North Korea comes by its evil status honestly. People are starving, prisoners exiled to gulags, an unelected leader with very bad hair enjoys an extravagant lifestyle while threatening nuclear war against the United States and hanging out with Dennis Rodman.
And yet we can't quite treat Kim Jong-un and his tiny country's cries for attention with the seriousness they demand.
They actually have the bomb, a much-stated willingness to use it and a worrying unpredictability about their political culture. North Korea's near-complete isolation only adds to the appearance of irrationality – they seem to hate us to the point of caricature, but still manage to admire a tattooed NBA rebounder with inexplicable awe.
So why does North Korea, the only Axis of Evil member to come with its own laugh track, not get the fear it deserves? No enemy of the West ranks so high in its ironic pop-culture cachet – kidnapping for propaganda purposes became a running gag in the sitcom 30 Rock; the remake of the high-camp Red Dawn invasion film featured North Koreans in place of a Soviet-Cuban force; Kim Jong-un's father, Kim Jong-il, the revered Dear Leader, served as the lead villain in the satirical puppet comedy Team America: World Police. When the state-sponsored Korean Central News Agency recently announced the discovery of a secret unicorn lair in the capital of Pyongyang, the Twitterverse erupted in delighted mockery.
It turned out to be a mistranslation. There were no unicorns. And yet, because it was North Korea, the ultimate unreality seemed completely believable – they're evil, perhaps, but ha-ha evil.
"There's an element of the absurd when you're talking about North Korea," says Daniel Drezner, a professor of international politics at The Fletcher School in Tufts University.
Clownishness, in a way, may be a reassuring trait in an enemy, a response that diminishes the anxiety of those whom North Korea aims to intimidate. Compare this response to the high seriousness that continues to be generated by al-Qaeda, a much more shifty and unknowable opponent, whose armory doesn't approach the weapons of mass destruction favoured in Pyongyang.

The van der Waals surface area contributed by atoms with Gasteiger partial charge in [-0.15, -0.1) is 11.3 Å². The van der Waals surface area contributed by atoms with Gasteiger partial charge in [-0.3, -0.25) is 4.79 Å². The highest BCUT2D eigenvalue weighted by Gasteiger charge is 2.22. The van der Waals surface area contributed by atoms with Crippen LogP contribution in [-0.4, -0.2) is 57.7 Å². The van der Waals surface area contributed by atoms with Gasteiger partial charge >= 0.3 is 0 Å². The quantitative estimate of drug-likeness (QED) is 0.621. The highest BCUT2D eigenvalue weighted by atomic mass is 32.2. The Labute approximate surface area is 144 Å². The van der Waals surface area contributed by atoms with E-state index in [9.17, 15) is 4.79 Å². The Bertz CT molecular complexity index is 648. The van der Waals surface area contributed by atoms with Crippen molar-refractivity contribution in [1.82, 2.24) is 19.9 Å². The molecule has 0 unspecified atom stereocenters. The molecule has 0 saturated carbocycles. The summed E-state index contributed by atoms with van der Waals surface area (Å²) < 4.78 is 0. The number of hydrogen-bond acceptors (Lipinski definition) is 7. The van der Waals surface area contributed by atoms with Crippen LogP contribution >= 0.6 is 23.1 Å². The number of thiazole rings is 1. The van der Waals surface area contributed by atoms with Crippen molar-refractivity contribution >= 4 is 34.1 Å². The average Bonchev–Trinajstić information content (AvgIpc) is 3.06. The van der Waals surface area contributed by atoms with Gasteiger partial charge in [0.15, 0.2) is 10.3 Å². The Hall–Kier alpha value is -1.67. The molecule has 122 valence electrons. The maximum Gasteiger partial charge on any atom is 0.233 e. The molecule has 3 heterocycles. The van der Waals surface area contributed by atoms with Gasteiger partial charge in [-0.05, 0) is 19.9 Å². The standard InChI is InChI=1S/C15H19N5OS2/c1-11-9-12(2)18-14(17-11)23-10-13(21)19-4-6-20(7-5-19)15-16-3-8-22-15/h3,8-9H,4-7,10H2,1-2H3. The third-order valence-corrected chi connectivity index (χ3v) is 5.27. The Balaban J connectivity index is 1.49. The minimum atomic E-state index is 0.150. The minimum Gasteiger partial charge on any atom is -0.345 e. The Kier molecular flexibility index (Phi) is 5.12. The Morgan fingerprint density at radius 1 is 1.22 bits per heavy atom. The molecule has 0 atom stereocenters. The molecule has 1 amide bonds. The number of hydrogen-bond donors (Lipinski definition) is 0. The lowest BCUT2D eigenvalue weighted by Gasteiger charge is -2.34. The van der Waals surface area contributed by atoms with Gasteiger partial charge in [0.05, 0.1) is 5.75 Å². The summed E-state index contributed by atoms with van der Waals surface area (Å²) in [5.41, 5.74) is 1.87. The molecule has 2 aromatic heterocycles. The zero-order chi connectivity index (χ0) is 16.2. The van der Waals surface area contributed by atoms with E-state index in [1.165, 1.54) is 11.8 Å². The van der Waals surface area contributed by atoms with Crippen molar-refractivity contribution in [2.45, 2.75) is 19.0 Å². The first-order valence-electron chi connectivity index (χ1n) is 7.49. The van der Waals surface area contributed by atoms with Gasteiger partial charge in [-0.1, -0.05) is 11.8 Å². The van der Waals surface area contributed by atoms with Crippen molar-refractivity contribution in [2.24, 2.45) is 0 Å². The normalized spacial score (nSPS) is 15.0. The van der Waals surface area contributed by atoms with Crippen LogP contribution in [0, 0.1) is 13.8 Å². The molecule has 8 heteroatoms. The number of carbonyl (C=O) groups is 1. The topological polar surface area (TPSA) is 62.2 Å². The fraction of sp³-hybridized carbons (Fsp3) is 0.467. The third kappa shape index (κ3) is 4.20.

Al-Qaeda is the new kind of evasive enemy while North Korea is a Cold War stock type, ready-made for comic caricature. In the global theatre of fear, we find some small comfort in Kim Jong-un's outmoded style of animosity – in part because his old-fashioned nuclear threat rests on a principle of mutually assured destruction that managed to preserve planetary survival through the high-rhetoric Cold War years.
So there's a simplicity, a familiarity with North Korea that allows us to let our guard down. Their propaganda department threatens that Washington will "be engulfed in a sea of fire" or derides the "venomous swish of skirt" worn by South Korea's female President and it's hard to suppress the laughter – yes, we do realize you can make a mess of the world but your language is so last millennium.
For veterans of the Cold War saw-off, these belligerent threats evoke Soviet leader Nikita Khrushchev's dire prediction to the West: "We will bury you." And we all know how that turned out.
Khrushchev, points out Prof. Drezner, was not speaking literally. "He actually meant he would bury us through economic competition rather than by raining missiles down on us." North Korea is less nuanced, and appears to lack this same gift for the lively metaphor.
"What Kim Jong-un reminds me of more," says Prof. Drezner, "is one of the minor local characters of the Cold War like Fidel Castro, or one of the James Bond villains – as scary as he is for the Korean Peninsula, he's not that scary for anyone else."
The rhetoric of evil has outdistanced the capability, and Bond-villain connoisseurs can sense that element of exaggeration in North Korea. We've seen it all before, in the movies but also in real life.
"North Korean brinkmanship has been pretty damn predictable for the last couple of decades," agrees Prof. Drezner. And that very predictability is its own form of security, a cue not to take the latest round of rhetoric with the seriousness it begs for.
Judging the severity of a threat comes down to the kind of consequences we imagine will ensue. "When a threat is abstract and poorly defined," says Adam Alter, a professor of marketing and psychology at New York University, " we assess its gravity partly by considering how serious the images associated with the threat make it seem."
And so with North Korea: On the one hand, nuclear destruction, which is serious enough to cause grave concern. On the other hand, a leader who comes across not just as a Bond villain but as a parody of a Bond villain – think the shark-coveting Dr. Evil in the Austin Powers series, and breathe a short sigh of relief.
"You have to assume there's a 50/50 chance that Kim Jong-un has a volcano hiding spot," Prof. Drezner says. "You also have to have an image of him sitting in his volcano redoubt saying, 'I want to have sharks with frickin' laser beams attached to their heads.' "
And thus the world seems a safer place.